Posted on May 15, 2018 by Greg MacKinnon
HARTFORD – State Representative Christie Carpino (R-Cromwell) voted in favor of a bipartisan state budget that maintains funding to the state’s most vulnerable populations without relying on additional revenue from new taxes or tolls. In the waning hours of the 2018 session, a vote was taken, first in the Senate and later in the House, on the budget after successful negotiations came to fruition.
“While this is in no way a perfect budget, it does represent a quality compromise between both sides of the aisle. We all worked hard to maintain funding to seniors, school children, and those with intellectual and developmental disabilities without placing additional financial burdens on any of our residents,” explained Carpino.
According to Carpino, the following positive policy points are within the budget:
- Stabilizes education funding for both Cromwell and Portland students
- Protects seniors by fully funding the Medicare Savings Program
- Funds the Honor Guard for veteran funerals
- Provides a $2 million allocation to the Department of Veterans Affairs for hospital licensures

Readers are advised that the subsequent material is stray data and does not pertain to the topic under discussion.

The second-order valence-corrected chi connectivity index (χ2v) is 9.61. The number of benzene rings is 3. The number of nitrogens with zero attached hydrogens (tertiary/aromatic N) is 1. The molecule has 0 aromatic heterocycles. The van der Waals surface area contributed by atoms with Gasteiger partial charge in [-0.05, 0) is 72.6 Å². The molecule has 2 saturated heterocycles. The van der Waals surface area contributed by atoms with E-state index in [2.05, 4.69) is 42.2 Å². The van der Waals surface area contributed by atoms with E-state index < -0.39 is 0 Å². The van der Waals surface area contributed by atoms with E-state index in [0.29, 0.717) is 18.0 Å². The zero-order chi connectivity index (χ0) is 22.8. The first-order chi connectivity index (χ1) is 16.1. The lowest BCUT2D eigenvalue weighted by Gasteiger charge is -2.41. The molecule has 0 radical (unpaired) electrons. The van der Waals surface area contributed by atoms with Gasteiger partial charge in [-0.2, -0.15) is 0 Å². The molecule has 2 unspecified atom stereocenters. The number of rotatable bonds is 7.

- Additional allocation to the Retired Teachers Fund
- A $9.5 million allocation will go toward emergency placements for those needing services through the Department of Developmental Services
- Provides an increase to non-profit providers that deliver essential services to vulnerable populations
“The impact of the state budget on municipalities was an important consideration in crafting the budget. My proposal to allow municipalities to utilize volunteers for the delivery of town services was included. This provision creates greater flexibility to local budgets providing local autonomy at a time when the state’s financial situation remains volatile. There are, however, additional policy points that were not adopted in this year’s budget that will be necessary to bring the state to a point of fiscal stability,” stated Carpino.
A major provision not included in the budget compromise is a mechanism to start paying off the state’s long-term pension debt liabilities. A proposal supported by Carpino would have transferred monies from the Rainy Day Fund and pay approximately $300 million to two unfunded pension liabilities. This concept is likely to be revisited next year.
The budget passed with overwhelming majorities in both the House and Senate and now heads to the governor’s desk for action.